Sunday, June 18, 2006

Fixing FEMA: Turn It Over to Wal-Mart!

The bumbling performance of FEMA during and after Katrina showed not only a lack of planning but an inability to come up with creative solutions when faced with a disaster of epic proportions. People sat in the sun or in sweltering buildings for days at a time with no food, no water, and no chance for escape from the horrific conditions. Elderly people and infants died of dehydration while FEMA fiddled around with the question of who was responsible for what duties.

Meanwhile, hours after the disaster, Wal-Mart had truckloads of bottled water on its way to New Orleans. These trucks with their lifesaving cargo were stopped and then turned back -- by FEMA.

I'm no fan of privatization; I feel that sometimes the government puts corporate profit ahead of the services it is supposed to provide. But maybe we need to take a second look at Wal-Mart. The company has the most efficient distribution system in the world, able to move vast quanities of goods long distances at top speed. It also has expertise at negotiating the lowest wholesale prices with its vendors. While that has gotten it in trouble with critics, being able to supply essential goods at low prices after Katrina could have saved the government millions, if not billions, of dollars.

Just imagine if Wal-Mart, after watching the TV news -- something apparently no one at FEMA bothered to do -- and finding out about the people stranded at the Astrodome and the Convention Center, had been able to immediately dispatch water, food, medical supplies, and other necessities to New Orleans as well as to other parts of Louisiana and Mississippi, to arrive within hours instead of days. Imagine Wal-Mart setting up emergency shelter, and providng fast transportation out of the area where necessary. Imagine Wal-Mart setting up efficient systems of dispensing financial aid not vulnerable to abuse.

FEMA continues to fumble the aftermath of the natural disasters of last summer, and is changing with the clumsy slowness of many bloated government agencies. It's time for a big change at FEMA.

It's time for Wal-Mart to take over.

FEMA Fraud, or a Creative Solution?

The House Homeland Security Subcommittee held meetings this past week on Katrina fraud, waste, and abuse, and cited over a billion dollars in -- well, fraud, waste and abuse. The whole situation was certainly bungled by government officials and taken advantage of by unsrupulous civilians.

But among the discussion of incarcerated individuals getting FEMA checks, debit cards used for massages and strip joints, and double payments for housing, one interesting item was mentioned. Apparently some enterprising soul used relief money to put a down payment on a house in Georgia.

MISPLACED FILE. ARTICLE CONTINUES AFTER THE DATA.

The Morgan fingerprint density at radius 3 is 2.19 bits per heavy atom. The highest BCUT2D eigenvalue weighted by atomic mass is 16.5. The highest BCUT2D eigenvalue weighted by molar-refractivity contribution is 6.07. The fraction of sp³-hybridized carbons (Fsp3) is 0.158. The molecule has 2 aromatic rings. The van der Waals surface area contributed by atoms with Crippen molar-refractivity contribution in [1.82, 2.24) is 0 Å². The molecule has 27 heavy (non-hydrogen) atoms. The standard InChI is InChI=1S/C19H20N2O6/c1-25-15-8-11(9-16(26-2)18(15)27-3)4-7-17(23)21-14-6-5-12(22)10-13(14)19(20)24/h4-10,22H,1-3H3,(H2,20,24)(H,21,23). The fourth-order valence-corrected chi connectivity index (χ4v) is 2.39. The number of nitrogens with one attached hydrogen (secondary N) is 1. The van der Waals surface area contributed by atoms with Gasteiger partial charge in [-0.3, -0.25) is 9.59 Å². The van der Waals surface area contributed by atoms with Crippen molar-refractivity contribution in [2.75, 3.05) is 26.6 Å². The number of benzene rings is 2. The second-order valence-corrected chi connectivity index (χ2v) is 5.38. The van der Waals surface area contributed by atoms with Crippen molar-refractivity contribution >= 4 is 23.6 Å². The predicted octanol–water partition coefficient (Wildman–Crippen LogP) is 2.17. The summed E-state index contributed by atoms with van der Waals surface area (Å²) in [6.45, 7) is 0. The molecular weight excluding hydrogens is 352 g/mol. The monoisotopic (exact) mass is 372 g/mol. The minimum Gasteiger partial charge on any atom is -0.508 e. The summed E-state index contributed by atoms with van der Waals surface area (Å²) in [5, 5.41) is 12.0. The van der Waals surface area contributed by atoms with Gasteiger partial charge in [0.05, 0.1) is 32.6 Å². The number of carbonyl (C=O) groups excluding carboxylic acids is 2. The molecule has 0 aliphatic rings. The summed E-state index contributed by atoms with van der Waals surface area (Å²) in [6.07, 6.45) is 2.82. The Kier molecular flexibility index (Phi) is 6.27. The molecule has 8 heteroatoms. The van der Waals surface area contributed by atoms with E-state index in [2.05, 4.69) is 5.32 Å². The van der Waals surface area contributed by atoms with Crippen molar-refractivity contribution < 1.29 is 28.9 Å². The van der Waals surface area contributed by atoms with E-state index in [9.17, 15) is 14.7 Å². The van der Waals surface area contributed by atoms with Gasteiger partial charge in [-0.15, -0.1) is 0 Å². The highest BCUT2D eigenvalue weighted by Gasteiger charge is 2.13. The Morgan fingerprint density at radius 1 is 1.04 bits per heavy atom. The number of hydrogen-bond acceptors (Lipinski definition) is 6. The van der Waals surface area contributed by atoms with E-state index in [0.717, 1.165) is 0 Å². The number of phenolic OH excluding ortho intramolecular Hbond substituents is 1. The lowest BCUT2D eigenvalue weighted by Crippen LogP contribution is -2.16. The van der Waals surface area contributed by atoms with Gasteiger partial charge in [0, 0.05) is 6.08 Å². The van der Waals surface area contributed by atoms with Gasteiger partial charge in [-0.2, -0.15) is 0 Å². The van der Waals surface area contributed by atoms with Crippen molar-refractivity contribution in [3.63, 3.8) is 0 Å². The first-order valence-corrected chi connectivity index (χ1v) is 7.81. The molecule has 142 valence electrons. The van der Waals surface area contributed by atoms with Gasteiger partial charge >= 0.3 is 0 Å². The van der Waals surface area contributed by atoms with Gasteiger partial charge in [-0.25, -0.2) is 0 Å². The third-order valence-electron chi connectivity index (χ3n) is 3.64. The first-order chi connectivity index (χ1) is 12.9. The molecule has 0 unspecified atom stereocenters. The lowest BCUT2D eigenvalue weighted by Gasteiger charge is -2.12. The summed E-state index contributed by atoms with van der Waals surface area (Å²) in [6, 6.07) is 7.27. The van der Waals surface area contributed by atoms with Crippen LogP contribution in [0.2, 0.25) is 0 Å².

Is that really fraud? Or is it just a really creative solution to a personal crisis? Think about it -- the money was used for housing, which was needed after the disaster, but instead of ensconcing oneself in a hotel for months at a time and sweating out FEMA payments, this savvy individual bought a home, thus coming up with a permanent solution. Presumably he or she also went out and found a job and began a new life to be able to make the paymnts on the home.

I don't know the specifics of the situation; I hope that the person who bought the home was a genuine victim of Katrina and eligible for the help rather than an opportunist uninvolved in the original disaster. If so, I don't think we should pursue this individual for fraud, but give him or her a pat on the back and say, "More power to you!"

Saturday, June 03, 2006

Lessons from Haditha and Ishaqi: Nothing More to Win

The news is full of reports about Marines suspected of massacre in the Iraqi village of Haditha, and of other Marines cleared in a seemingly similar incident in Ishaqi. Both incidents resulted in men, women and children dead; one has been declared justified, the other not.

We need to look at what situation we are putting our soldiers in and what we are doing to the emotional and psychological health of Iraqis, including little children, who have to live with the presence of soldiers in their streets, detaining them, and searching their homes. One has only to look at the face of a five-year-old girl as her family waits outside their home, her face contorted in fear as she starts to cry, to realize that no one is winning here.

As long as the U.S. military is in Iraq there will be an endless supply of insurgents angered by U.S. presence and actions. And every confrontation, every firefight, is likely to recruit more insurgents angry at what is happening in their country.

Are the insurgents right to set off IEDs and blow up soldiers and innocent civilians? Of course not. But we are putting our troops through constant stress and demanding actions of them that no one should have to commit, and we are putting the Iraqi people through a daily hell of chaos and fear.

It's time to recognize that war does things to people; it damages the psyches of soldiers and civilians alike; it is a cruel, destructive act that should not be imposed on anyone. It's time to recognize that war itself is evil; and it's time to bring our troops home.